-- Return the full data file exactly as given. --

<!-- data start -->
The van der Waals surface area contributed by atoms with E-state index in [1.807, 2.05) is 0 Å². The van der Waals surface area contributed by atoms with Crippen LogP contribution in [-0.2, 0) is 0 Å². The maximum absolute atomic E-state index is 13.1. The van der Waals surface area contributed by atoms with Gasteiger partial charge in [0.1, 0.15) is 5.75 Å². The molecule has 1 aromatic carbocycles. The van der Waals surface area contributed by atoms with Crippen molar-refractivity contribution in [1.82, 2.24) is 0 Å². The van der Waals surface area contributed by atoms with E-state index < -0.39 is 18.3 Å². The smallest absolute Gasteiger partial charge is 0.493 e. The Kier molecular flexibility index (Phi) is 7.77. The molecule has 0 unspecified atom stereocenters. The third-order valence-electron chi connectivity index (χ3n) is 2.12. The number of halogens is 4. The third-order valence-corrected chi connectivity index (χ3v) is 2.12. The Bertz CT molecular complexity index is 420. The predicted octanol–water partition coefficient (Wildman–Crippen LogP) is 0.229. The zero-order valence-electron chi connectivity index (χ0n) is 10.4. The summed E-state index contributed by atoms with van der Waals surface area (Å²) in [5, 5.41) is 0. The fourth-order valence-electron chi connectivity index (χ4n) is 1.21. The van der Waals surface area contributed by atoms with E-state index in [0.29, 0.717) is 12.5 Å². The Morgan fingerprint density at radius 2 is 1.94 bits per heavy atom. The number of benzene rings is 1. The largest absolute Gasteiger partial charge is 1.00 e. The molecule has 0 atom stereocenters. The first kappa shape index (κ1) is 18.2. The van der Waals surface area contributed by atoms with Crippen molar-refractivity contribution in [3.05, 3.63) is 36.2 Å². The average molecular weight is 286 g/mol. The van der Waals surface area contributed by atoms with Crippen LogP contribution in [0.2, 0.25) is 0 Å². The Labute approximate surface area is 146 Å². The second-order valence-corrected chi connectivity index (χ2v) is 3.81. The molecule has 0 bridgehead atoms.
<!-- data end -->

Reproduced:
The van der Waals surface area contributed by atoms with E-state index in [1.807, 2.05) is 0 Å². The van der Waals surface area contributed by atoms with Crippen LogP contribution in [-0.2, 0) is 0 Å². The maximum absolute atomic E-state index is 13.1. The van der Waals surface area contributed by atoms with Gasteiger partial charge in [0.1, 0.15) is 5.75 Å². The molecule has 1 aromatic carbocycles. The van der Waals surface area contributed by atoms with Crippen molar-refractivity contribution in [1.82, 2.24) is 0 Å². The van der Waals surface area contributed by atoms with E-state index < -0.39 is 18.3 Å². The smallest absolute Gasteiger partial charge is 0.493 e. The Kier molecular flexibility index (Phi) is 7.77. The molecule has 0 unspecified atom stereocenters. The third-order valence-electron chi connectivity index (χ3n) is 2.12. The number of halogens is 4. The third-order valence-corrected chi connectivity index (χ3v) is 2.12. The Bertz CT molecular complexity index is 420. The predicted octanol–water partition coefficient (Wildman–Crippen LogP) is 0.229. The zero-order valence-electron chi connectivity index (χ0n) is 10.4. The summed E-state index contributed by atoms with van der Waals surface area (Å²) in [5, 5.41) is 0. The fourth-order valence-electron chi connectivity index (χ4n) is 1.21. The van der Waals surface area contributed by atoms with E-state index in [0.29, 0.717) is 12.5 Å². The Morgan fingerprint density at radius 2 is 1.94 bits per heavy atom. The number of benzene rings is 1. The largest absolute Gasteiger partial charge is 1.00 e. The molecule has 0 atom stereocenters. The first kappa shape index (κ1) is 18.2. The van der Waals surface area contributed by atoms with Crippen molar-refractivity contribution in [3.05, 3.63) is 36.2 Å². The average molecular weight is 286 g/mol. The van der Waals surface area contributed by atoms with Crippen LogP contribution in [0.2, 0.25) is 0 Å². The Labute approximate surface area is 146 Å². The second-order valence-corrected chi connectivity index (χ2v) is 3.81. The molecule has 0 bridgehead atoms.